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Installing MySQL
Building a Sample Database
The query() function
The big_query() function
SQL Syntax
Features Missing from MySQL
Insertion Syntax
The tablify Container
The Business Graphics Module
The emit and sqlquery Tags
Database Creation
Creating Tables

SQL Syntax

The most basic SQL syntax for a data-extraction query is:

SELECT what FROM table name[, table name ...] [WHERE conditions]

what defines what you wish to get from the query. It can be a column name (more on column names later), a function to be performed on the retrieve data (more on this in the functions chapter). The special notation '*' means "all columns from all the specified tables".

In order to extract everything from a table, with RXML:

<sqltable border=1 host="mysql://user:password@localhost/sample" 
   query="select * from boundaries"> 

with Pike:

 string parse (object id) {
    object db=Sql.sql("mysql://user:password@localhost/sample");
    array(mapping) results=db->query("select * from boundaries");
    string output="<table border=1>";
    foreach (results,mapping m) {
    return output;'

If we wanted to get the results only for a column in that table, we would have instead

with RXML:

<sqltable border=1 host="mysql://user:password@localhost/sample" 
   query="select length from boundaries"> 

Of course you can select more than one column, simply having what be a comma-separated list of column names.

With RXML:

<sqltable border=1 host="mysql://user:password@localhost/sample" 
   query="select country_1, country_2 from boundaries"> 

Using a single table doesn't harness the power of relations. Those are not "physical" entities, but are built when a query is executed if multiple tables are specified together with conditions to explain how the data from the tables should be collated (or "the tables are joined"). Usually an equality test is used to specify those conditions, but it's not a requirement. The result of the join operation is a virtual table merging those records from every involved table that satisfy the specified conditions.

Let's print the name of the known countries and the geographic regions they belong to. The country names are in the 'ids' table, the regions are in the 'areas' table, the two are tied via the 'countries' table. The relations we'll use are two: ids.code must be equal to, and countries.map_refs must be equal to

with RXML

<sqltable border=1 host="mysql://user:password@localhost/sample"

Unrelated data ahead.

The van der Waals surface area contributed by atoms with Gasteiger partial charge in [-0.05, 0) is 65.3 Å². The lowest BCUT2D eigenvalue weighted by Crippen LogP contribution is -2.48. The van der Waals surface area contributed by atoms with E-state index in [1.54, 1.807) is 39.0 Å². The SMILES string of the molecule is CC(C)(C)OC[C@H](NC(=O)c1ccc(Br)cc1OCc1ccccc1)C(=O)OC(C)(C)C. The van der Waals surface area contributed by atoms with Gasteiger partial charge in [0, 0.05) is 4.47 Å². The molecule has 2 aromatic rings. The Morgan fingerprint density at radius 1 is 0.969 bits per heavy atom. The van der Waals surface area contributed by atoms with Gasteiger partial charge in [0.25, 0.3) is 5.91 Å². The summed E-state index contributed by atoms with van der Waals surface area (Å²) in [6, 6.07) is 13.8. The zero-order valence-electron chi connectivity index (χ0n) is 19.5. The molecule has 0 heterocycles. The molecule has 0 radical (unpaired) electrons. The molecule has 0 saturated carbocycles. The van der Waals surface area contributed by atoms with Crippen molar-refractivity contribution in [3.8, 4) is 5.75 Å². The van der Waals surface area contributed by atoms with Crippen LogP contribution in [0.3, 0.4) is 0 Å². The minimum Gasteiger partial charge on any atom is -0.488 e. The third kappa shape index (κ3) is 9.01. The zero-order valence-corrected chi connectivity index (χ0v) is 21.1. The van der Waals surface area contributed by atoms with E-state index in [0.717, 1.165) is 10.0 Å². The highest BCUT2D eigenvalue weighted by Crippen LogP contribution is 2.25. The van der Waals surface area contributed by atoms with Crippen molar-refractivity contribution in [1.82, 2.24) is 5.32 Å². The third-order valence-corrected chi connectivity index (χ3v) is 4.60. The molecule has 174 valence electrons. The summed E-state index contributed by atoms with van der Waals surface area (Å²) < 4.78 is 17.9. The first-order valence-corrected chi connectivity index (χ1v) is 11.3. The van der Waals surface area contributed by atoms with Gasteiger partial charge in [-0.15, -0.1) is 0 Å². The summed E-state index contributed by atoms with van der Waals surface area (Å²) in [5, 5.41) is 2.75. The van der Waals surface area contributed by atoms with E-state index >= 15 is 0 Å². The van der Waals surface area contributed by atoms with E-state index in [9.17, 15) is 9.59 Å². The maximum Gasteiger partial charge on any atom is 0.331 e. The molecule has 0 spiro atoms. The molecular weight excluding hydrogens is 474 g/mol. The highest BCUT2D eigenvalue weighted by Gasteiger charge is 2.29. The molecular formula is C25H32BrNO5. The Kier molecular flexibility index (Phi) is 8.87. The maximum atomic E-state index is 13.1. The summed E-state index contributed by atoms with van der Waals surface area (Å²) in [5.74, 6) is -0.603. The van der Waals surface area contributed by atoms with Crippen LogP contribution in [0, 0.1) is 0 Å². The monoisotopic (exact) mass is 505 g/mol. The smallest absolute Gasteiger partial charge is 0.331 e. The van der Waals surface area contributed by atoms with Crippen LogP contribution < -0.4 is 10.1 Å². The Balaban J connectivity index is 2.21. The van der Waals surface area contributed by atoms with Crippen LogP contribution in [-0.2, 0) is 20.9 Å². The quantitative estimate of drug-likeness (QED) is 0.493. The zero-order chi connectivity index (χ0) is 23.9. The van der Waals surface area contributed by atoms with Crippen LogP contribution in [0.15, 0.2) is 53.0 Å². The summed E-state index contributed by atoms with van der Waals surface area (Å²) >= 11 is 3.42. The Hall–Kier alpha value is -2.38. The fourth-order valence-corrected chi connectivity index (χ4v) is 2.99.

query="select as country, as region
           from ids, countries, areas
           where ids.code = and 
           countries.map_refs ="> 

Column Names

A column can be addressed in two ways: "plain" and "dotted notation". The latter is the more complete form, and is guaranteed not to be ambiguous. The former is allowed for brevity's sake by most servers (including MySQL), but only when no confusion is possible.

Aliases for Columns

It is possible (usually to have a function result with a simpler name) to alias the names of the returned columns, simply extending the what parameter above with the syntax

column_name AS alias

The values will be then available in the result as "alias" column, rather than "column_name".

With RXML:

<sqltable border=1 host="mysql://user:password@localhost/sample" 
   query="select country_1 as first_country, country_2 as second_country 
   from boundaries"> 

See the functions chapter to see how for an example when using functions.

Aliases for Tables

Table names can be aliased with the "as" syntax, too. This is especially important in one case, and that is when you need to cross-reference a table with itself, or if a table is involved in multiple relations with another. It's illegal in SQL to have two or more tables with the same name mentioned in the tables list of a query.

With our sample database, it's necessary to alias a table if we want to expand the country codes in the boundaries table to their names. In order to accomplish that result, we will need to:

With RXML:

<sqltable border=1 host="mysql://user:password@localhost/sample" 
    query="select as name_1, as name_2, length 
        from ids as ids_1, ids as ids_2, boundaries 
        where ids_1.code=boundaries.country_1 and 

Here we aliased two times the 'ids' table for clarity's sake, we could have aliased it only once. Also, we aliased the column names for the same reason.

No Tables Involved

It is possible to have queries which don't involve any table, simply by not specifying the "FROM" clause. Such queries are not very useful, except sometimes to perform server-assisted translations.

With Pike:

 > object db=Sql.sql("mysql://user:password@localhost/sample");
Result: object;
> db->query("select now() as time")[0]->time;
Result: "2000-02-29 12:12:57" 

The conditional part of a query is explained in the following chapter.